People Learn From Mistakes, But It Doesn’t Have To Be Their Mistakes

People Learn From Mistakes, But It Doesn't Have To Be Their Mistakes

What if you could avoid making all life changing mistakes? Mistakes like investing years of your life into dating the wrong person only to have it end with breakup; failing in business and going bankrupt; or being a runner and getting a knee injury that would cause you to never run again.

Some people think it’s noble to make mistakes because it “builds character.”

This is a myth.

Making mistakes isn’t bad. They’re essential for growth. But some mistakes are fatal and making certain mistakes over and over again is time consuming and unnecessary.

In the book “The Selfish Gene,” Richard Dawkins, who is an evolutionary biologist and ethologist, says,

“Survival machines (us) that can simulate the future are one jump ahead of survival machines who can only learn on the basis of overt trial and error. The trouble with overt trial is that it takes time and energy. The trouble with overt error is that it is often fatal. Simulation is both safer and faster.”

This means your ability to simulate is what will give you a competitive advantage in the game of life.

Many of you may want to start your own business, climb the corporate ladder, or find the love of your life, and as you strive toward your goals, you’ll inevitably approach many forks in the road where you will have to make certain decisions.

But every decision you make is a gamble.

Most people give no thought to this. Most people just make a decision they predict to be the right choice and then go down that path to see if they were right. After time, if they see that it wasn’t the right path, they turn back and take the other path.

They’ll repeat this process until they find the road that eventually takes them to where they want to go, but this is ineffective and is the least efficient way to start a business, to enter a relationship, or to achieve your goals.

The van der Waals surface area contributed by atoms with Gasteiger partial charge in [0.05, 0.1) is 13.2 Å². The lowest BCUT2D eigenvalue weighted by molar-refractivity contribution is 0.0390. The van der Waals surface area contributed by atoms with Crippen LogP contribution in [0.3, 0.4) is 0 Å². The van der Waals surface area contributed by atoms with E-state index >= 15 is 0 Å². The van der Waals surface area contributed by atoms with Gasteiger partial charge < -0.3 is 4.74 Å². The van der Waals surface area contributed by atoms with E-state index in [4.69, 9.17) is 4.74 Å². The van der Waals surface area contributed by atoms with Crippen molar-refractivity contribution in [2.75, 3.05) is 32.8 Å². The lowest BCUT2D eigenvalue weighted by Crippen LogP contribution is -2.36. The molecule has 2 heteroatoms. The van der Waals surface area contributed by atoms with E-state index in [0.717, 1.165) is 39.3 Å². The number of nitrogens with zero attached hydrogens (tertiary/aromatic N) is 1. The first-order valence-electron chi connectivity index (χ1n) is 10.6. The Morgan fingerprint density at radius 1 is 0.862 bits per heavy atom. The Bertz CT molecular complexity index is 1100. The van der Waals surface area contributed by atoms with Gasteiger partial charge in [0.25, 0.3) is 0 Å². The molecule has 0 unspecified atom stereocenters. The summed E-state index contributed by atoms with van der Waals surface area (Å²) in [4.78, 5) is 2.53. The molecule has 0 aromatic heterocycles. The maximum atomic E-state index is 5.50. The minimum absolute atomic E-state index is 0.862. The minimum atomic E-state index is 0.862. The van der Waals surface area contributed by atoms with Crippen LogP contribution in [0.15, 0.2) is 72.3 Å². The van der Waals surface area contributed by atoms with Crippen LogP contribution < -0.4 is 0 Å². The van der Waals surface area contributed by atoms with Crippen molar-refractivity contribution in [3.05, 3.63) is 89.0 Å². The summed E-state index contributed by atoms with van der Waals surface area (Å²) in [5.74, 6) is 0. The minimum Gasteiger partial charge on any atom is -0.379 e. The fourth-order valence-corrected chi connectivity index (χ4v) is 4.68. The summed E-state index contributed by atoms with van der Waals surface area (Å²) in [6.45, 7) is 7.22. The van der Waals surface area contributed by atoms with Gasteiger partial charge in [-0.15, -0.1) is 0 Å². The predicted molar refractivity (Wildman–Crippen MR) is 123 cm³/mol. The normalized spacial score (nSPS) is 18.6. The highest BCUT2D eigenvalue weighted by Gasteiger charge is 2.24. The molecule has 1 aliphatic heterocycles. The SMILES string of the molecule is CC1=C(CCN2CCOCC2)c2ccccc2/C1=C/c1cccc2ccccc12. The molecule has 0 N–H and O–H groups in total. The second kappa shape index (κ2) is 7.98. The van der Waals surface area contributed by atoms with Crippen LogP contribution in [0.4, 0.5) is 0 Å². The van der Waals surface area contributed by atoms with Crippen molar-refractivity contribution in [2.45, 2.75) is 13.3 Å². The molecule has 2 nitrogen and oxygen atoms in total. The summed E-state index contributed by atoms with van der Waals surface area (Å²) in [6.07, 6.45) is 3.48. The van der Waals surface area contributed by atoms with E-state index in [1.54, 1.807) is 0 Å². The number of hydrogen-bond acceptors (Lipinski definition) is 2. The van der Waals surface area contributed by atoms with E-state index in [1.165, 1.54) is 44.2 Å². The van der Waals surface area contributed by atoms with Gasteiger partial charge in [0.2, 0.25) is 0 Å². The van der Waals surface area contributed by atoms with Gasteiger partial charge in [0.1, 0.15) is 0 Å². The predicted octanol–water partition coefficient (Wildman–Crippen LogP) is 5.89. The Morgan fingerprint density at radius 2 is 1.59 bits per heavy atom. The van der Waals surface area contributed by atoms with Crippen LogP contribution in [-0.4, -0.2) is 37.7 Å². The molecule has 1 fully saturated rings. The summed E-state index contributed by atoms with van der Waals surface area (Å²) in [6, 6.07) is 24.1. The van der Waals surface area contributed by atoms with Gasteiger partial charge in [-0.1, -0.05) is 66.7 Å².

The way to solve the problem of making predictions that could be mistakes is to become a learning machine.

If you want to improve your ability to simulate then you must simply read more.

You don’t need to learn everything the hard way through trial and error. You can learn what has worked and what hasn’t from the experiences of other people.

If you want to find love, for example, you should be reading books about the science of attraction and what successful marriages do that unsuccessful marriages don’t do, so you can learn to not make those same mistakes.

Sometimes you find the wrong partner, but there are books that teach you what to look for and what to avoid so that you don’t have to experience the pain of making the mistake of investing time into the wrong person.

Remember, everything has to be learned the easy way or the hard way. Most people skip the easy way, which is learning from other people’s success and failures. Don’t do that.

So many people have gone ahead of you in life and so you can learn from them. You don’t need to learn everything through overt trial and error. Save yourself the time and effort.

“Employ your time in improving yourself by other men’s writings, so that you shall gain easily what others have labored hard for,” Socrates once said.

Warren Buffett said something similar, “People learn from mistakes, but it doesn’t have to be their mistakes.”

Realize the consequences of not reading and having to learn everything the hard way. The potential consequences of trying to do everything through trial and error will hurt you and could even stop you from ever reaching your goals.

Edited by  Miki Ding